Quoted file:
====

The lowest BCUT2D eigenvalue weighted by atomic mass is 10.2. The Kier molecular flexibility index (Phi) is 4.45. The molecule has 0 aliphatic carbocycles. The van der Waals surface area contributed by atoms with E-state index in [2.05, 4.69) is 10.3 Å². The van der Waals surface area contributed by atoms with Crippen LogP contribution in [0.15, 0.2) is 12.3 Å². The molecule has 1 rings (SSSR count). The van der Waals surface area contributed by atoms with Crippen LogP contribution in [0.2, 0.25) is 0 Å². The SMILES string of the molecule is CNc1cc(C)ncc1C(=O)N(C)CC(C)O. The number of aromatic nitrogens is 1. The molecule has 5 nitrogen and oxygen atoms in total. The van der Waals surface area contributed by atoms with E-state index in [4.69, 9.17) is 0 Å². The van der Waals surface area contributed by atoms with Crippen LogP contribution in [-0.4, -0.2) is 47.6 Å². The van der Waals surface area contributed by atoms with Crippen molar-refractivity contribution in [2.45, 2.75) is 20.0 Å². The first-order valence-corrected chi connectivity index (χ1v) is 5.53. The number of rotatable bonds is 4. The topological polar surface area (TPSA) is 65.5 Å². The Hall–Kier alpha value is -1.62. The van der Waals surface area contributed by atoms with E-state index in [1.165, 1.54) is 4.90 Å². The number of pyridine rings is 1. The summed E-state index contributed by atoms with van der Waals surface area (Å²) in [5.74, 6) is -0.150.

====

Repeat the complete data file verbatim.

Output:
The lowest BCUT2D eigenvalue weighted by atomic mass is 10.2. The Kier molecular flexibility index (Phi) is 4.45. The molecule has 0 aliphatic carbocycles. The van der Waals surface area contributed by atoms with E-state index in [2.05, 4.69) is 10.3 Å². The van der Waals surface area contributed by atoms with Crippen LogP contribution in [0.15, 0.2) is 12.3 Å². The molecule has 1 rings (SSSR count). The van der Waals surface area contributed by atoms with Crippen LogP contribution in [0.2, 0.25) is 0 Å². The SMILES string of the molecule is CNc1cc(C)ncc1C(=O)N(C)CC(C)O. The number of aromatic nitrogens is 1. The molecule has 5 nitrogen and oxygen atoms in total. The van der Waals surface area contributed by atoms with E-state index in [4.69, 9.17) is 0 Å². The van der Waals surface area contributed by atoms with Crippen LogP contribution in [-0.4, -0.2) is 47.6 Å². The van der Waals surface area contributed by atoms with Crippen molar-refractivity contribution in [2.45, 2.75) is 20.0 Å². The first-order valence-corrected chi connectivity index (χ1v) is 5.53. The number of rotatable bonds is 4. The topological polar surface area (TPSA) is 65.5 Å². The Hall–Kier alpha value is -1.62. The van der Waals surface area contributed by atoms with E-state index in [1.165, 1.54) is 4.90 Å². The number of pyridine rings is 1. The summed E-state index contributed by atoms with van der Waals surface area (Å²) in [5.74, 6) is -0.150.